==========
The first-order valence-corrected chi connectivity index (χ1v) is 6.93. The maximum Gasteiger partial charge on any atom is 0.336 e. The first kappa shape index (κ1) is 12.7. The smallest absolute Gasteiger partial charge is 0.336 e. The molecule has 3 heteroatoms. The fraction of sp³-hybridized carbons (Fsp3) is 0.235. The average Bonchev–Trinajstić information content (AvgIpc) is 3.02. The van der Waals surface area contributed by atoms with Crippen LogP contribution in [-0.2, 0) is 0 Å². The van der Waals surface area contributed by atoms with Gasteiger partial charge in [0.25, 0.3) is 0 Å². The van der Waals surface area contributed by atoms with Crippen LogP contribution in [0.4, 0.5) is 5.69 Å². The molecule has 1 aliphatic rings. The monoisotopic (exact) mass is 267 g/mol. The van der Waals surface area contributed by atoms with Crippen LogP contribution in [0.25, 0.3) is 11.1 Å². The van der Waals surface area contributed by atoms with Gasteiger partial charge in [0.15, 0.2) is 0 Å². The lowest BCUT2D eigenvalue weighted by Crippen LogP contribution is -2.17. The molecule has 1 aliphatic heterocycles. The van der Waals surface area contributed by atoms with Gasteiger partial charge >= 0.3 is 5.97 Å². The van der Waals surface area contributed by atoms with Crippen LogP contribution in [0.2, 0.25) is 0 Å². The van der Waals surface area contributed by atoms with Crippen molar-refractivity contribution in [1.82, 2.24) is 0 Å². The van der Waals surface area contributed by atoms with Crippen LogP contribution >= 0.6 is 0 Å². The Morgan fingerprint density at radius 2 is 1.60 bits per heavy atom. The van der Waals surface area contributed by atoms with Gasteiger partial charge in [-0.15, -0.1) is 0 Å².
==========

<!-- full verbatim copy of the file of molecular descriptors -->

The first-order valence-corrected chi connectivity index (χ1v) is 6.93. The maximum Gasteiger partial charge on any atom is 0.336 e. The first kappa shape index (κ1) is 12.7. The smallest absolute Gasteiger partial charge is 0.336 e. The molecule has 3 heteroatoms. The fraction of sp³-hybridized carbons (Fsp3) is 0.235. The average Bonchev–Trinajstić information content (AvgIpc) is 3.02. The van der Waals surface area contributed by atoms with Crippen LogP contribution in [-0.2, 0) is 0 Å². The van der Waals surface area contributed by atoms with Gasteiger partial charge in [0.25, 0.3) is 0 Å². The van der Waals surface area contributed by atoms with Crippen LogP contribution in [0.4, 0.5) is 5.69 Å². The molecule has 1 aliphatic rings. The monoisotopic (exact) mass is 267 g/mol. The van der Waals surface area contributed by atoms with Crippen LogP contribution in [0.25, 0.3) is 11.1 Å². The van der Waals surface area contributed by atoms with Gasteiger partial charge in [0.15, 0.2) is 0 Å². The lowest BCUT2D eigenvalue weighted by Crippen LogP contribution is -2.17. The molecule has 1 aliphatic heterocycles. The van der Waals surface area contributed by atoms with Gasteiger partial charge >= 0.3 is 5.97 Å². The van der Waals surface area contributed by atoms with Crippen LogP contribution in [0.2, 0.25) is 0 Å². The van der Waals surface area contributed by atoms with Crippen molar-refractivity contribution in [1.82, 2.24) is 0 Å². The van der Waals surface area contributed by atoms with Crippen LogP contribution >= 0.6 is 0 Å². The Morgan fingerprint density at radius 2 is 1.60 bits per heavy atom. The van der Waals surface area contributed by atoms with Gasteiger partial charge in [-0.15, -0.1) is 0 Å².